Group at Breakfast (Minus this Irish gals)
4:30 came around ridiculously early and it was a good thing I had packed my things the night before because I was almost incoherent. On top of that it was beastly cold and I had to wait an extra half hour because the taxi that the agency sent got lost (in spite of precise directions). When we arrived it became clear that a lot of different agencies were combining their trekkers into one or two groups. I sat down next to a pleasant English girl named Claire and struck up a conversation, as I stealthily looked around the bus trying to find my trek-mates. I was supposed to be with 2 Dutch, 2 Argentineans and 2 Americans but I wasn’t sure. I bought Claire and I a piece of banana-chocolate “cake” and orange cake. Either they had been sitting out for days or more probably, like many of the “sweets” in this part of the world, the recipe called for cooking it to the texture of sawdust.
Only hunger kept me from chucking it out of the window.
We got underway but less than an hour out of Cuzco the bus broke down and an emergency call was made for help. Two busses finally arrived and the guides decided that we would drive further than the usual starting point otherwise we wouldn’t make it to the first camp by dark. The ride was pleasant and I sat up front and chatted with the genial bus driver until I finally succumbed to a jarring sleep as we started into the switchbacks that would bring us up to Mollepata. We had a sunny breakfast and made acquaintances. I was with a German couple, Jan & Katerina (Kasia) who were on their honeymoon (as we would find out the next day!), 2 Argentineans both named Carolina who were probably a couple, an English girl, Claire, the one I sat next to on the bus, an Australian couple of mixed background, he being Indonesian and she Lebanese, and two Irish girls, Sarah and Karen, who had a special breakfast separately as part of their tour package, although they’d be with us for the rest of the trip.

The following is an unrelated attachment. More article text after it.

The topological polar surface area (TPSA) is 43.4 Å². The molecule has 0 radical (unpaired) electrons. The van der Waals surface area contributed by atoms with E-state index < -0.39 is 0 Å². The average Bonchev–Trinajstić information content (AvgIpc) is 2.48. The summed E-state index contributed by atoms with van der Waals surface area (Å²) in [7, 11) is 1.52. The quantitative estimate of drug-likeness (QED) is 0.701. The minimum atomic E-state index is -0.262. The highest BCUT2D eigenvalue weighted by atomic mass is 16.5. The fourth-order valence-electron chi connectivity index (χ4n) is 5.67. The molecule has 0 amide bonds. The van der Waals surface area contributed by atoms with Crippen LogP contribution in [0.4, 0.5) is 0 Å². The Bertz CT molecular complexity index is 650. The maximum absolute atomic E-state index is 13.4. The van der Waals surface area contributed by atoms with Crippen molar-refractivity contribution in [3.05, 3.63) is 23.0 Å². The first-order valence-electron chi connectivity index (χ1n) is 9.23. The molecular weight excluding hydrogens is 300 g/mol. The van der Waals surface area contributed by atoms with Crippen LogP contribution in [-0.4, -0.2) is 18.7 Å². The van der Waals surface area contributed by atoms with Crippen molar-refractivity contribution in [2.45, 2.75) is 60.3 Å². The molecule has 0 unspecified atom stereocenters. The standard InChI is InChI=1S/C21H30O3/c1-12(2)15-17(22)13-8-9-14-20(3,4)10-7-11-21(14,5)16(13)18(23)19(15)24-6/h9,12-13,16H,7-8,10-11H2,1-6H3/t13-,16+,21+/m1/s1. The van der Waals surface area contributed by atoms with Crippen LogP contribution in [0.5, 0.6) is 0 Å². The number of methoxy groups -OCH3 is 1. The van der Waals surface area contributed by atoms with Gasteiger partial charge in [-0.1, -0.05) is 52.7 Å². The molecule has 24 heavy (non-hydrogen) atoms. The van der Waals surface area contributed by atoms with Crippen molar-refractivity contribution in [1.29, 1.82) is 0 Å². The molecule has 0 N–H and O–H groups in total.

It turned out that there was no bus for the second leg of the trip, that would take us to our starting point so we all herded like cattle onto the back of a truck and endured a rough and bumpy ride for about a half hour or so.
The day was beautiful for walking and it wasn’t too much of a chore until lunch, which rewarded us with a gorgeous sweeping view of the valley and hills and distant peaks. A condor soared in the distance and we sat down to some tasty soup and spaghetti. The rest of the day was fairly flat but as always on the first day we were really tired when we finally reached camp. Just before camp we passed a luxurious lodge, no doubt reserved for high-profile customers, but not us. We had tents and sleeping bags and a frigid night to look forward to it.
Start of the Walk
An expensive Twix bar tasted like the finest food on earth when we arrived, and there was also steaming mate de coca. We arranged our things and then waited for dinner. The other groups were also camping in the same area with us. We ate and then I taught them the game 20 questions which we had a lot of fun with. The first few items were Yoda, the Titanic, and clouds, so we definitely were tested, but it was a lot of fun. I loaned a thermal turtleneck to Sarah, and the next morning she was eternally grateful as everyone put on every stitch of clothing they had to endure the frigid night at 4,000 meters. Even in the down sleeping bag I had rented and with all my clothes I kept waking and tossing and turning all night.